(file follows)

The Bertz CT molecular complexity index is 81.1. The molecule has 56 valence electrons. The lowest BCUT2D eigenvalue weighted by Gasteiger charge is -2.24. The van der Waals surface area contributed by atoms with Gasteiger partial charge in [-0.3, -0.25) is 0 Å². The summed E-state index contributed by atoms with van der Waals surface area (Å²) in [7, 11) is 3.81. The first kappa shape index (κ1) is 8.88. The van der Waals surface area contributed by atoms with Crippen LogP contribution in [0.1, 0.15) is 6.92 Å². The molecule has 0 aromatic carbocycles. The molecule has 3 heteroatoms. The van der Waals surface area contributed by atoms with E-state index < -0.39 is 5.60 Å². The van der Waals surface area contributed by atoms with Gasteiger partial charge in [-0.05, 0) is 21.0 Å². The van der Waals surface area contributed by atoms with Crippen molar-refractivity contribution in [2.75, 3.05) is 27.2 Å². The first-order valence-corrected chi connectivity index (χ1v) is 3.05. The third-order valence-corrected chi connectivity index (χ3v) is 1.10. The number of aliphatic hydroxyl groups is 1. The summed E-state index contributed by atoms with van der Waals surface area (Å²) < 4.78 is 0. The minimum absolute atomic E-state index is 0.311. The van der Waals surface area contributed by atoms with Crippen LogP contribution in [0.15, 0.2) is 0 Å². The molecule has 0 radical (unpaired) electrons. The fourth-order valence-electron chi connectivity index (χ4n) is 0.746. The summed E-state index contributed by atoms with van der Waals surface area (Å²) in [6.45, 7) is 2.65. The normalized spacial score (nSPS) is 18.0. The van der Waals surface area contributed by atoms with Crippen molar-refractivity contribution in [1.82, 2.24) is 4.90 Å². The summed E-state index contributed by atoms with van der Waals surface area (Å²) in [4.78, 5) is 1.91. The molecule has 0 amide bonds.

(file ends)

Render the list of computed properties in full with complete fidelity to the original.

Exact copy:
The Bertz CT molecular complexity index is 81.1. The molecule has 56 valence electrons. The lowest BCUT2D eigenvalue weighted by Gasteiger charge is -2.24. The van der Waals surface area contributed by atoms with Gasteiger partial charge in [-0.3, -0.25) is 0 Å². The summed E-state index contributed by atoms with van der Waals surface area (Å²) in [7, 11) is 3.81. The first kappa shape index (κ1) is 8.88. The van der Waals surface area contributed by atoms with Crippen LogP contribution in [0.1, 0.15) is 6.92 Å². The molecule has 0 aromatic carbocycles. The molecule has 3 heteroatoms. The van der Waals surface area contributed by atoms with E-state index < -0.39 is 5.60 Å². The van der Waals surface area contributed by atoms with Gasteiger partial charge in [-0.05, 0) is 21.0 Å². The van der Waals surface area contributed by atoms with Crippen molar-refractivity contribution in [2.75, 3.05) is 27.2 Å². The first-order valence-corrected chi connectivity index (χ1v) is 3.05. The third-order valence-corrected chi connectivity index (χ3v) is 1.10. The number of aliphatic hydroxyl groups is 1. The summed E-state index contributed by atoms with van der Waals surface area (Å²) < 4.78 is 0. The minimum absolute atomic E-state index is 0.311. The van der Waals surface area contributed by atoms with Crippen LogP contribution in [0.15, 0.2) is 0 Å². The molecule has 0 radical (unpaired) electrons. The fourth-order valence-electron chi connectivity index (χ4n) is 0.746. The summed E-state index contributed by atoms with van der Waals surface area (Å²) in [6.45, 7) is 2.65. The normalized spacial score (nSPS) is 18.0. The van der Waals surface area contributed by atoms with Crippen molar-refractivity contribution in [1.82, 2.24) is 4.90 Å². The summed E-state index contributed by atoms with van der Waals surface area (Å²) in [4.78, 5) is 1.91. The molecule has 0 amide bonds.